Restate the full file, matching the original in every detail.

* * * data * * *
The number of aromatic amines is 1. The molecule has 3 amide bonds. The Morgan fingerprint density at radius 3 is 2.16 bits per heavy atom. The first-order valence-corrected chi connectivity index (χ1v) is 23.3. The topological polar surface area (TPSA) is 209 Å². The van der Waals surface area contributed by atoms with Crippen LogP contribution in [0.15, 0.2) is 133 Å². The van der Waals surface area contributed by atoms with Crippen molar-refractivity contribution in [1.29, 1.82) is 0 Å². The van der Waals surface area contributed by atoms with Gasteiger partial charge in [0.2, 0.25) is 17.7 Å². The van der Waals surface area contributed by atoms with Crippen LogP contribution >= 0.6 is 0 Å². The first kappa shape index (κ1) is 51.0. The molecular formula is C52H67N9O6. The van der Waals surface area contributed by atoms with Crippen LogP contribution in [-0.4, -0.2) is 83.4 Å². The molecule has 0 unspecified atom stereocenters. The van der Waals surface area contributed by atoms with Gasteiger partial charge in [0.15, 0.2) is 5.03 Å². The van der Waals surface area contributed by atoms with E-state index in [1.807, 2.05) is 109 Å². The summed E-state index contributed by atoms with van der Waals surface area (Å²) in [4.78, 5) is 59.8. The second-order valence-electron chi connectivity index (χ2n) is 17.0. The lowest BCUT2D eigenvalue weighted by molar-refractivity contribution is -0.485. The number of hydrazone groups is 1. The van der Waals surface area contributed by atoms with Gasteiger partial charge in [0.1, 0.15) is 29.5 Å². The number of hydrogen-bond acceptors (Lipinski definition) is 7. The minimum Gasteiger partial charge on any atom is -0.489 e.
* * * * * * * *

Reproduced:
The number of aromatic amines is 1. The molecule has 3 amide bonds. The Morgan fingerprint density at radius 3 is 2.16 bits per heavy atom. The first-order valence-corrected chi connectivity index (χ1v) is 23.3. The topological polar surface area (TPSA) is 209 Å². The van der Waals surface area contributed by atoms with Crippen LogP contribution in [0.15, 0.2) is 133 Å². The van der Waals surface area contributed by atoms with Crippen molar-refractivity contribution in [1.29, 1.82) is 0 Å². The van der Waals surface area contributed by atoms with Gasteiger partial charge in [0.2, 0.25) is 17.7 Å². The van der Waals surface area contributed by atoms with Crippen LogP contribution >= 0.6 is 0 Å². The first kappa shape index (κ1) is 51.0. The molecular formula is C52H67N9O6. The van der Waals surface area contributed by atoms with Crippen LogP contribution in [-0.4, -0.2) is 83.4 Å². The molecule has 0 unspecified atom stereocenters. The van der Waals surface area contributed by atoms with Gasteiger partial charge in [0.15, 0.2) is 5.03 Å². The van der Waals surface area contributed by atoms with E-state index in [1.807, 2.05) is 109 Å². The summed E-state index contributed by atoms with van der Waals surface area (Å²) in [4.78, 5) is 59.8. The second-order valence-electron chi connectivity index (χ2n) is 17.0. The lowest BCUT2D eigenvalue weighted by molar-refractivity contribution is -0.485. The number of hydrazone groups is 1. The van der Waals surface area contributed by atoms with Gasteiger partial charge in [0.1, 0.15) is 29.5 Å². The number of hydrogen-bond acceptors (Lipinski definition) is 7. The minimum Gasteiger partial charge on any atom is -0.489 e.